common with those of most
other peoples, attracted less
attenion, though it is not likely
that they will ever disappear.
It is needless here, however, to
discuss in detail each local pecu
liarity. We should rather aim
at understanding those common
principles which underlie all
rightley constituted systems,
and give to each its value as an
aid to wholesome nutrition.
The time of eating is a matter
of no small consequence. This
is to some extent subject to indi
vidual convenience, but we may
take it that, as a general rule,
not less than five hours should
separate one meal from another.
The short interval of rest usual
after meals will commend itself
us being in strict accordanco
with physiological necessity.
The quantity and quality of
food taken also require eareful
attention, and these again must
be regulated by reference to the
work to be done by a given
of
person. Some difference
.. i, euaiui .nucie oil me ei, i-uc t'cu c t,i lutii c.ioy-guiuKi- - , ilwnvR existed as
Kd near inn;-. In.hhiti,.,.. .. x. i. tra mnol hit" I ....... . . . . ..... I r, -1 r ! Opinion fi18 aiwa8 CXlSted OA
mn.d, rejecting one after another ; Vlll(1. vhvi,i: t,i m,,Sr,hi, uJ' ' to the proper daily allowance of
a- impracticable. The wrong end I10tlce in ;i , c htituted ; (MrereI):, v from llie. ' meat. W e shall probably do
ofa.evover barrel close bes.de lhist0 d uew ,,reut. ,h men ant, WUImM1 o- ut justice to the digestive powers
your head is a new factor that se- Hou. A. S. Co!yar. This article : day. What should have done I of.mo.st Pf8(0nS', howeve.r' ,
iiou.-ly complicates many an other-;aLso ia ru.,,lv . - ; in .. .,.. . ,,. H:ir. h vlA,,All ; advising that only one substan-
wi.-e simple problem. ! esneeinllv t,mN- ... ,1.' .r fn.ir.u ,.r.t...nh- .uft ' tial meat meal bo taken daily
was to ha re . Of course, we could
I . . l.;l n t -..
-ueauwuue my nremau iiaUimMt;.,r,i,,, v it... .-
,i , t i . u- t ".v-v-nuf, Kit liic nuunai i.uuciliou-
luietly kept about his business,..,! Assoe.'at ion in n,,. ..a.k.-,., i
.i . ' - ta i o ni u n vi i
has drawn to it the
()n Ust Satiuday the liMh, ac
. oiding to appointment, the far
mers ot tho Yanccboro section
worked by the Albem.ule and Pan Cissernbleil for the purpose ot reas
tego Kailroad. Tran-l.-r barges on ing together. The (.range hall
make the connntion bet ween ol t hat place was tendered us by
Edenton and McKeey 's I'eny , from , the brethren of that order, which
which point the road' w..s :ii -t built j made us very comfortable in the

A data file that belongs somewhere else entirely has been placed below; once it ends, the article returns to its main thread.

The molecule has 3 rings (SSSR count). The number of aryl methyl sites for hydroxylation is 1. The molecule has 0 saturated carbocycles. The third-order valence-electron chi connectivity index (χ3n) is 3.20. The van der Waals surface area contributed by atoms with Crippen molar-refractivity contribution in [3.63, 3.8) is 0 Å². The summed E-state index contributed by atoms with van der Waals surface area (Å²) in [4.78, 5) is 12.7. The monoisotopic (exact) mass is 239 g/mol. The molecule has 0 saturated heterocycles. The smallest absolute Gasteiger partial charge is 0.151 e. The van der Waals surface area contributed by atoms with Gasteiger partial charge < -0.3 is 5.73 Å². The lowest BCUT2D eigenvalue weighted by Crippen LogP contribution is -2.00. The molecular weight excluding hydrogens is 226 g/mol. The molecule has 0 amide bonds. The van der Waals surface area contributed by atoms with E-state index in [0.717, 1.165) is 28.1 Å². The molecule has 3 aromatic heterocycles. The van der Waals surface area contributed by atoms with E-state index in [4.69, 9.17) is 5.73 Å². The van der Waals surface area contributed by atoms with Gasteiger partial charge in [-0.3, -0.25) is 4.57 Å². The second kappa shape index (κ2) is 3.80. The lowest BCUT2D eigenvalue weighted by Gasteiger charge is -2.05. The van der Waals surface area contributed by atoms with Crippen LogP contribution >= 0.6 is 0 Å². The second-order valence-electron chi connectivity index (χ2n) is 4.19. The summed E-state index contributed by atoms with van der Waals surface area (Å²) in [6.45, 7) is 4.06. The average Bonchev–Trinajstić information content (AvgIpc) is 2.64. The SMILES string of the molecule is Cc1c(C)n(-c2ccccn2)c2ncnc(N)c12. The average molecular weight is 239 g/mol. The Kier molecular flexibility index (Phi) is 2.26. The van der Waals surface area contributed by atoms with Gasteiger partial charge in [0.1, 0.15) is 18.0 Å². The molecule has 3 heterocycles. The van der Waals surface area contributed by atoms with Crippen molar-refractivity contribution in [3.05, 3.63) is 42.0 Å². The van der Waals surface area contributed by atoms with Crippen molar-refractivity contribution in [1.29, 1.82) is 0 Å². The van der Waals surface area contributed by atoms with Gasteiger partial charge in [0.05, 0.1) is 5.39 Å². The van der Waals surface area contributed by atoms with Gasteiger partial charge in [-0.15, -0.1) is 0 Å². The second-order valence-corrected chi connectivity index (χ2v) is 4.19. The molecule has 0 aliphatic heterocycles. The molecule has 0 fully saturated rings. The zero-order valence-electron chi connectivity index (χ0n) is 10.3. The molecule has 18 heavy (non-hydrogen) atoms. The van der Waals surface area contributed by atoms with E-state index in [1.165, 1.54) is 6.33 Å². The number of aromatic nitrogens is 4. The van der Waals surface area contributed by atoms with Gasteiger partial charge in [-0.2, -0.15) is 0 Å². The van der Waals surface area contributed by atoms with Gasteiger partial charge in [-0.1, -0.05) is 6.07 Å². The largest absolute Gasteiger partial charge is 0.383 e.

to K"per C;;v. and is now being 1 e.eiei-e of the duties of the ocea
Pante'o and Matt
. 1 the par
, e tariffs
t h e s ;
i i '
far::; ers of the
d urn the Mills
guhir unanimity
and
they are
. !.-m and
c ; t r n s t
V .1 w
n an 1
r'lC
ar. d the
n
American manufacturers coald get
the wool they need on the same
terms as their competitors they
woo Id not be compelled to a s .
much shoddy. The foreign g oshJs
exv not bocght because they are
forcigv, Tbey are demanded and
eoid bessaftose they are better either
ta qaaflty or sty le. ln eaal terms
oar manafactarers could compete
sritb tbem for more 4c-es!i: ly
N. Y. World.
THE Georgians gave G -vem r
Hill of New York, and the tr eud.s
wbo accompanies! him a cordial
grew t log at Atlanta Wednesday.
Hie address at the Exposition was
well conceited, hapyily expressed
uJ in good taystc, b.eath.ng a
brosd, natloaal spirit worthy of the
OoTersor of a gTeat State and :
tb occasion upon which it was de
UTerwt. Governor Hill is no ord.
nary man, and the solid hold he
M apon the Demorraey of New
York, and bis popularity in other
ett, will male bis name a power
ia lbs next National Democratic
Cooveatioa. Hs and tx President
CtoTcUad are said to 1 goo.1
frieadtt, bat he i aboa: the only
Bu whom Cleveland need fear if
4 decide to enter the race in 15l.'.
With ltbr, however, the Democ
encj will bare aa able and strong
jitaadard bearer. - Wilmington
Star.
ti i v e
;s.4 : e - . '
tr. -ti '
;ng tow a
' 1, 1 4 i . .4
u. i ten
l.ther'
ti tr.e
i: they
emmal
f i I 1 n
e n: iv
in J to
worst foe to our democratic forms
of government is ignorance. It is
a startling fact, indeed, which w.is
revealed by the census of Kni, that
in some of your States half the
population could not read or write.
The census of 1S90 will make a bet
ter showing, I am sure.